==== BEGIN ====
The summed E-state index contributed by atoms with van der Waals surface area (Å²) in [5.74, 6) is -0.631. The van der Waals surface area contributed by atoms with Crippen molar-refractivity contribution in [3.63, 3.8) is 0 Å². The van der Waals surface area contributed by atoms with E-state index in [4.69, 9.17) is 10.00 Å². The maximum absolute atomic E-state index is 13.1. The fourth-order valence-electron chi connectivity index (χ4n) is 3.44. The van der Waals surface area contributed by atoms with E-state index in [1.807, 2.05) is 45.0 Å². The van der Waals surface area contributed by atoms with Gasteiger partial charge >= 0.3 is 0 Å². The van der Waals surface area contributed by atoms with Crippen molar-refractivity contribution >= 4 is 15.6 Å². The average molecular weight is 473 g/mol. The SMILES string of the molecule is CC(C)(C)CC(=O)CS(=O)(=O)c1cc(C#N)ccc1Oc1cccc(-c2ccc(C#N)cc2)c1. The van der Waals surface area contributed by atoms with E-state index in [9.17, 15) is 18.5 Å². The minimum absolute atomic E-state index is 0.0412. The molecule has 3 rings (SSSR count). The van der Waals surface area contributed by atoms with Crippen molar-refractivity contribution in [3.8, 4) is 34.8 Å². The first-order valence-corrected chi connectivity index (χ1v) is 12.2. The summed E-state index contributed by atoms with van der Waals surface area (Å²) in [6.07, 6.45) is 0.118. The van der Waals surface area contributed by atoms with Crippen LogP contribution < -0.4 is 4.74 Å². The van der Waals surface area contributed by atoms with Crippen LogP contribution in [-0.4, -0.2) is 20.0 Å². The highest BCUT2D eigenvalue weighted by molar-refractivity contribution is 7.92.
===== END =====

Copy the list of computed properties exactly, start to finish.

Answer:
The summed E-state index contributed by atoms with van der Waals surface area (Å²) in [5.74, 6) is -0.631. The van der Waals surface area contributed by atoms with Crippen molar-refractivity contribution in [3.63, 3.8) is 0 Å². The van der Waals surface area contributed by atoms with E-state index in [4.69, 9.17) is 10.00 Å². The maximum absolute atomic E-state index is 13.1. The fourth-order valence-electron chi connectivity index (χ4n) is 3.44. The van der Waals surface area contributed by atoms with E-state index in [1.807, 2.05) is 45.0 Å². The van der Waals surface area contributed by atoms with Gasteiger partial charge >= 0.3 is 0 Å². The van der Waals surface area contributed by atoms with Crippen molar-refractivity contribution >= 4 is 15.6 Å². The average molecular weight is 473 g/mol. The SMILES string of the molecule is CC(C)(C)CC(=O)CS(=O)(=O)c1cc(C#N)ccc1Oc1cccc(-c2ccc(C#N)cc2)c1. The van der Waals surface area contributed by atoms with E-state index in [9.17, 15) is 18.5 Å². The minimum absolute atomic E-state index is 0.0412. The molecule has 3 rings (SSSR count). The van der Waals surface area contributed by atoms with Crippen molar-refractivity contribution in [3.8, 4) is 34.8 Å². The first-order valence-corrected chi connectivity index (χ1v) is 12.2. The summed E-state index contributed by atoms with van der Waals surface area (Å²) in [6.07, 6.45) is 0.118. The van der Waals surface area contributed by atoms with Crippen LogP contribution < -0.4 is 4.74 Å². The van der Waals surface area contributed by atoms with Crippen LogP contribution in [-0.4, -0.2) is 20.0 Å². The highest BCUT2D eigenvalue weighted by molar-refractivity contribution is 7.92.